In the era of remote learning and social distancing, children are missing out on opportunities to develop important interpersonal skills. The decline in socialization in 2020 means they’ve been getting less practice with problem-solving, communication and other types of social-emotional learning.
One particularly important skill that needs work: the art of disagreeing.
“When kids learn to disagree without resorting to an explosion or a tantrum, they develop crucial skills for having friendships that don’t fall apart and for being part of a creative team with peers on any projects, sports, leadership committees, or clubs that they want to join,” said Leonard Felder, a licensed psychologist and author of “We See It So Differently.”
“Knowing how to listen calmly with respect and then to brainstorm on solutions that include all the points of view is something that kids definitely can learn, but it takes practice and gentle guidance on how to cool down the fierce ‘I’m right and you’re wrong’ feelings that flare up in all of us,” he added.
As we’ve seen clearly in recent years, disagreements are a part of everyday life. It’s important to learn how to discuss differing opinions and preferences (assuming they do not deny basic humanity and reason) without resorting to dismissiveness, name-calling or cruelty. Doing so promotes independent thinking, identity formation and understanding of others.
But in the absence of a traditional classroom and playground interactions, how can kids learn to express opinions, communicate effectively, navigate disagreements and work together to problem-solve? Below, Felder and other experts share their advice for parents who want to teach their children how to disagree in a healthy way.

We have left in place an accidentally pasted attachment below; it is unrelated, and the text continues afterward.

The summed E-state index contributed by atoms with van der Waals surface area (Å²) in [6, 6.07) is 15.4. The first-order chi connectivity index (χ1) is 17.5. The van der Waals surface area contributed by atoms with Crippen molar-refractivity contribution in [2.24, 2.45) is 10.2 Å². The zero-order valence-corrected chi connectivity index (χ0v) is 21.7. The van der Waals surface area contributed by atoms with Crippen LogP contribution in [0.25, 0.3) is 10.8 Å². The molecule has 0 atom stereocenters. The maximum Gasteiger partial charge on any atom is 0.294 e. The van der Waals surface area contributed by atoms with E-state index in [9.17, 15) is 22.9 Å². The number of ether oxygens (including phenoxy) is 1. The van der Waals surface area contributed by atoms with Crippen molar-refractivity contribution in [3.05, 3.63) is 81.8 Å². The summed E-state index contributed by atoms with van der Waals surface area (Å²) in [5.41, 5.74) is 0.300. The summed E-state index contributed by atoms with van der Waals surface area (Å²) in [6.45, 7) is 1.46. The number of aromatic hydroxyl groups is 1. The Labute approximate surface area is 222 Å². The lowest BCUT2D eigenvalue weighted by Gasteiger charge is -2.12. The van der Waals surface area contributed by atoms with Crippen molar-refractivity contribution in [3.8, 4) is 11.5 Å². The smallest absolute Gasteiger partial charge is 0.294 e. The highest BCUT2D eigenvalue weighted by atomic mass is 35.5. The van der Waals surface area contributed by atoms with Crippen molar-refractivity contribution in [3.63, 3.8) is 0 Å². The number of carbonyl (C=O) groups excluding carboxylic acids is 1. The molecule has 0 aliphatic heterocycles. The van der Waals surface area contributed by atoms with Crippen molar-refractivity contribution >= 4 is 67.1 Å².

Learning to disagree is a lifelong process that begins with basic foundational skills like empathy and communication. Don’t think of this as a single lecture but rather a series of conversations and experiences.
“From an early age, we teach children to share, be polite, be a good sport,” noted Robin Goodman, a clinical psychologist and art therapist who works with children. “These are great building blocks for good communication and getting along with other people.”
Talk about feelings.
“Helping kids understand their feelings when conflict arises is extremely helpful,” Goodman explained. “For example, are they feeling hurt, left out, frustrated, not listened to, misunderstood, or embarrassed? Putting words to the feelings can help understand what is going on and the source of the issue rather than it just being about a disagreement.”
Helping kids understand and express their emotions can empower them to handle conflict and disagreement. Make a daily habit of talking about feelings.
“The feelings are important because you also need to help a child with what to do when they feel embarrassed or angry rather than just focusing on the actual words they disagree with,” Goodman said.